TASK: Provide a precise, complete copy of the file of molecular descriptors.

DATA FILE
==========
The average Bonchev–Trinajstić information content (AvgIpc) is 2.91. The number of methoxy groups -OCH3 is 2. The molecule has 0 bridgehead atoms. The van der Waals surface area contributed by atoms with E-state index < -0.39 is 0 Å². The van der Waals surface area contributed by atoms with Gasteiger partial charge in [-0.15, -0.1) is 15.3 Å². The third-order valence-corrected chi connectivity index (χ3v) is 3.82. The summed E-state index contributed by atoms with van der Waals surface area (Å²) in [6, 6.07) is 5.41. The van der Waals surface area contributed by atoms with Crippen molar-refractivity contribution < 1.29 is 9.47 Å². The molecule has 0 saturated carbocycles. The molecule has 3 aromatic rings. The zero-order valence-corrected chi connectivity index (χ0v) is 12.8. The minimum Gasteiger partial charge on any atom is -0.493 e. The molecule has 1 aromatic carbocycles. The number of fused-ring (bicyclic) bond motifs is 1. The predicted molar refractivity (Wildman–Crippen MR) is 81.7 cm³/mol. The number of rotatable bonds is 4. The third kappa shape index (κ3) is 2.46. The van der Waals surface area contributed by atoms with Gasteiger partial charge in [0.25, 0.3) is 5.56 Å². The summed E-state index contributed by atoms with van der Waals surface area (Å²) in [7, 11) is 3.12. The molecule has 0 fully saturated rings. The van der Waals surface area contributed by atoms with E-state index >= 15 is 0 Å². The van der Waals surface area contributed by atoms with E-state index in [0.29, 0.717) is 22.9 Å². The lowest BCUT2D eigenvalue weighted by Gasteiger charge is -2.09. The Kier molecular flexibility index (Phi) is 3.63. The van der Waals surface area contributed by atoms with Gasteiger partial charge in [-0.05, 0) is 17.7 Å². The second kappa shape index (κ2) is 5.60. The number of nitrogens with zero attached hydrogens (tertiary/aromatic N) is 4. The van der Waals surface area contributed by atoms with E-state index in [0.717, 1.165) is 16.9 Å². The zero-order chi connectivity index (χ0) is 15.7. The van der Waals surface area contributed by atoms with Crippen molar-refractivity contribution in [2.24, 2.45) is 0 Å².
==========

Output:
The average Bonchev–Trinajstić information content (AvgIpc) is 2.91. The number of methoxy groups -OCH3 is 2. The molecule has 0 bridgehead atoms. The van der Waals surface area contributed by atoms with E-state index < -0.39 is 0 Å². The van der Waals surface area contributed by atoms with Gasteiger partial charge in [-0.15, -0.1) is 15.3 Å². The third-order valence-corrected chi connectivity index (χ3v) is 3.82. The summed E-state index contributed by atoms with van der Waals surface area (Å²) in [6, 6.07) is 5.41. The van der Waals surface area contributed by atoms with Crippen molar-refractivity contribution < 1.29 is 9.47 Å². The molecule has 0 saturated carbocycles. The molecule has 3 aromatic rings. The zero-order valence-corrected chi connectivity index (χ0v) is 12.8. The minimum Gasteiger partial charge on any atom is -0.493 e. The molecule has 1 aromatic carbocycles. The number of fused-ring (bicyclic) bond motifs is 1. The predicted molar refractivity (Wildman–Crippen MR) is 81.7 cm³/mol. The number of rotatable bonds is 4. The third kappa shape index (κ3) is 2.46. The van der Waals surface area contributed by atoms with Gasteiger partial charge in [0.25, 0.3) is 5.56 Å². The summed E-state index contributed by atoms with van der Waals surface area (Å²) in [7, 11) is 3.12. The molecule has 0 fully saturated rings. The van der Waals surface area contributed by atoms with E-state index >= 15 is 0 Å². The van der Waals surface area contributed by atoms with E-state index in [0.29, 0.717) is 22.9 Å². The lowest BCUT2D eigenvalue weighted by Gasteiger charge is -2.09. The Kier molecular flexibility index (Phi) is 3.63. The van der Waals surface area contributed by atoms with Gasteiger partial charge in [-0.05, 0) is 17.7 Å². The second kappa shape index (κ2) is 5.60. The number of nitrogens with zero attached hydrogens (tertiary/aromatic N) is 4. The van der Waals surface area contributed by atoms with E-state index in [0.717, 1.165) is 16.9 Å². The zero-order chi connectivity index (χ0) is 15.7. The van der Waals surface area contributed by atoms with Crippen molar-refractivity contribution in [2.24, 2.45) is 0 Å².